As Robert Sampson was serving on the USS Enterprise, his mother passed away. The Red Cross was notified but failed in their attempt. The Lemmon newspaper arrived early for some reason that week and on the front page was his mother’s obituary.

In January of 1943 a gruesome stabbing took place five miles east of Lemmon, leaving 20 children (yes, twenty) motherless and a father heading to the state penitentiary. That had to be a terribly troubling time for everyone in the area, let alone a country undertaker.

Also during this time of rationing, the furniture business was a having a hard time keeping inventory on hand. Dick told of having to “recycle” those old bed springs as new ones were not being manufactured. You know, those steel springs that had cable running back and forth between smaller springs attached to the steel framework?

Anyway he could send them into Minneapolis on the railroad and they would be reconditioned for resale. I never heard what they did with the old cotton mattresses that lay on top of the springs.

Everything came in and left by the C.M.St.P.&P. Railroad. What furniture could be found and caskets from Fergus Falls, Minn. (Fergus Casket Co.), Northwestern Casket in Minneaplis and the F.H.Hill Co. from Chicago.

Many area soldiers left the Lemmon station and returned home via Fort Snelling, Minn. Also in those days, many seeking further medical treatment traveled by the railroad to Aberdeen, S.D. or on to Minneapolis…and returned the same way. Evanson’s were good customers of the railroad for many years.

After the War when the “boys” came home, things rapidly began to change.

In 1945 Evie was discharged and the firm became R. S. Evanson and Son. The picture of Dick and Evie standing by the old furniture store can testify to the relief felt by them.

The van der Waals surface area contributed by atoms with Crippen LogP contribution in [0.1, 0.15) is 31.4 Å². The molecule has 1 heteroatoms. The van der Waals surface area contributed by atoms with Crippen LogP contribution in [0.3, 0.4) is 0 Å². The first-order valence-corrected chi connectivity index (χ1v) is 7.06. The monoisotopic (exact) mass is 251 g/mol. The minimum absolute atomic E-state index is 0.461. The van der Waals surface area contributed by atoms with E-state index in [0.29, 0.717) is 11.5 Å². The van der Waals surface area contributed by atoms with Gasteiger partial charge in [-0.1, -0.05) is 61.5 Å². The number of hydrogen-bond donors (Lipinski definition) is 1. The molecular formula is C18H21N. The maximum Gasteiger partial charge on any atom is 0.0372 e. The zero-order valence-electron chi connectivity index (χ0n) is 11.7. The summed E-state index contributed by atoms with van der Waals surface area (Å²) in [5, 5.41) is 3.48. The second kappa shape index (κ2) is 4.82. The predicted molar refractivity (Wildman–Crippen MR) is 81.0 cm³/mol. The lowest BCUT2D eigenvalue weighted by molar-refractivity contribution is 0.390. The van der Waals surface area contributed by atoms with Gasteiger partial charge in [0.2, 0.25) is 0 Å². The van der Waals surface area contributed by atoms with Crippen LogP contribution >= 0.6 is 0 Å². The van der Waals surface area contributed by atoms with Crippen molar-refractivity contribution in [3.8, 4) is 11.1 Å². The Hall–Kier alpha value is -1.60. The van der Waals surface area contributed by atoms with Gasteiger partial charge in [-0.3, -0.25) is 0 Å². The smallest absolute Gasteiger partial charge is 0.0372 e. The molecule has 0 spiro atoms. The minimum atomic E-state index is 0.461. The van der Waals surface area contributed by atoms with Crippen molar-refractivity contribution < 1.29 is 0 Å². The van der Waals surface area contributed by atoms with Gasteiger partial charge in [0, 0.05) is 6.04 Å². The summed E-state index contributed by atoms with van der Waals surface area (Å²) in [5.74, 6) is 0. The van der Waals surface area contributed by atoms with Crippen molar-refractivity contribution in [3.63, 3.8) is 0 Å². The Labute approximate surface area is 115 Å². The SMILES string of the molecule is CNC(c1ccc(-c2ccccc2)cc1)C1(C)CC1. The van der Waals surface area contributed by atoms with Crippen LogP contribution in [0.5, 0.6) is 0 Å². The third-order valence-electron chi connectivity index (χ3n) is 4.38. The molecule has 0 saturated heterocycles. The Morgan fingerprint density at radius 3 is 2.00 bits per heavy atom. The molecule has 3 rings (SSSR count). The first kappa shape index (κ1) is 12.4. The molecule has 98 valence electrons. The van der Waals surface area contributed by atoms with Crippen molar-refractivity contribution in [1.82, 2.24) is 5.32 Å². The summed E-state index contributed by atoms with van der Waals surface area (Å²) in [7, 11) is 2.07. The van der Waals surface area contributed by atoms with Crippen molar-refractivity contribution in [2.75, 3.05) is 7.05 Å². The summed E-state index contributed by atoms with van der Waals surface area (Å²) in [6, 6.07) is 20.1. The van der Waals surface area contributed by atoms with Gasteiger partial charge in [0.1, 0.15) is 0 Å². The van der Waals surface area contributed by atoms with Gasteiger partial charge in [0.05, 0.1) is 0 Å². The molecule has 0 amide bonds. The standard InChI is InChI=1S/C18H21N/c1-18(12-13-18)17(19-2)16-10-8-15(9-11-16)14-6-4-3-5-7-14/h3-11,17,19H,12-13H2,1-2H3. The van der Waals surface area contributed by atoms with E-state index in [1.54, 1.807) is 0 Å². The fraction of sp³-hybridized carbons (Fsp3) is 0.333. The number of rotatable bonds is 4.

Both went back to work happily as partners and active members in the community. Instead of single item shipments, boxcar loads of furniture and burial vaults started rolling in on the C.M.St.P.&P. This continued into the 1960s when both the furniture wholesalers and casket manufacturers began delivering with their own trucks.

Dick evidently operated the furniture business ‘loosely’.

A lady had linoleum installed by Dick and she soon went to the store to settle her bill. He proceeded to look through his account books and couldn’t come up with the bill. He told her to come back later and settle up another day. Never receiving a bill, she returned after a month or so and Dick reminded her that she had already paid it.

She insisted that she had never settled the bill, and Dick insisted that she had already paid! She remained upset with him for 40 years and he with her for questioning his integrity and knowledge of his accounts. I found out about this from the lady when we ended up in the hospital at the same time. I had to have hernia repair from unloading those boxcars and she was getting up there in years. One night when visiting hours were over she told me of the episode. We never mentioned this in her obituary, of course, but hope they are finally in agreement that their accounts are settled.

In 1959 Dick retired abruptly (if such is the case in this work), after a longtime furniture salesman got his goat by reporting that one certain style of chair had been discontinued. Dick had ordered and sold this particular style of easy chair for years and was quite upset.

He got up from the furniture purchasing discussion, turned to Evie, announced his retirement and went out the door. But he was always there when needed, as I found out upon my arrival in 1961.

Dick would stop by to check on things while I was doing my work. He was a great visitor and could always make a story last for quite a while, many times ending by saying, “now to make a long story short” and then he would continue.

The ‘semi-retirement’ did give him more time for travel, fishing for trout and working with his trees and yard.

Editor’s Note: This is the second of four installments celebrating 100 years in business by Evenson Jenson Funeral Home.